A Lot or a Little?
What you will—and won't—find in this website.
Rainbow's goal is to "[bring] hope and happiness to everyone she meets" -- that's about the extent of the site's messaging. The new Rainbow and her two friends are white, thin, girlie, and conventionally pretty -- not the most inclusive role models for young girls.
Products & Purchases
Hallmark owns Rainbow Brite, and there are lots of links to Hallmark sites framing the page. There's a product page that features Rainbow Brite dolls and mentions they're available at Target (and soon, at Toys R Us) but doesn't actually link to the store.
Parents Need to Know
Parents need to know that this colorful, interactive site for girls features a new (but maybe not improved) version of Rainbow Brite. The site's content is safe and age-appropriate, but parents may not love Rainbow's transformation from a kid into a tween with a svelte physique and made-up face. She hangs with a less diverse crowd, too -- her new friends Moonglow and Tickled Pink share her very pale complexion.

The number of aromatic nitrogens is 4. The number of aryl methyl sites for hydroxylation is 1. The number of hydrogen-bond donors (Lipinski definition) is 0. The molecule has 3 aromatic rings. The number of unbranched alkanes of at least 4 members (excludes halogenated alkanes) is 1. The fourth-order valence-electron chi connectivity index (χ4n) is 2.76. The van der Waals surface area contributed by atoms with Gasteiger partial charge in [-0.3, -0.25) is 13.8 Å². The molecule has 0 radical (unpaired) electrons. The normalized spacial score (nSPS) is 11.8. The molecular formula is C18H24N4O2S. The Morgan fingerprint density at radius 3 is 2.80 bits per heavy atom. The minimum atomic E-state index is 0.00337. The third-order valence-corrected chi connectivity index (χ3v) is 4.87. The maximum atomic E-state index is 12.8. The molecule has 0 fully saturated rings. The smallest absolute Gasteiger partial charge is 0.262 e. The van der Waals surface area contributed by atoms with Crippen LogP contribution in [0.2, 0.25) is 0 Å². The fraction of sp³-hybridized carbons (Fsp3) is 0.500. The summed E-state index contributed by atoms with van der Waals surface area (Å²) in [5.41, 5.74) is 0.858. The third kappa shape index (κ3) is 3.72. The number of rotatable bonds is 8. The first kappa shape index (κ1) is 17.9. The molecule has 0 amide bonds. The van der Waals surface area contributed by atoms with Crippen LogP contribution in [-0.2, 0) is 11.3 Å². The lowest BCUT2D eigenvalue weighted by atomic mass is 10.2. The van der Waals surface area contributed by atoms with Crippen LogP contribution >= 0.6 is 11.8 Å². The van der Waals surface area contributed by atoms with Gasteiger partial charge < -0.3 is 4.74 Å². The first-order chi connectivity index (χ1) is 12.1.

Is It Any Good?
In the tradition of Strawberry Shortcake and Dora the Explorer, ‘80s cartoon icon Rainbow Brite has transformed from a kid into a fashionable tween. (Technically, she's supposed to be 10 years old, but she looks mature for her age.) Rainbow Brite's new website is super colorful (of course) and has about a dozen animations and activities. They're well done, but kids will probably go through them pretty quickly. More content and added voice-overs -- it's a bit text-heavy in spots for young readers -- would give the site some extra sparkle.
Did we miss something on diversity?
Research shows a connection between kids' healthy self-esteem and positive portrayals in media. That's why we've added a new "Diverse Representations" section to our reviews that will be rolling out on an ongoing basis. You can help us help kids by suggesting a diversity update.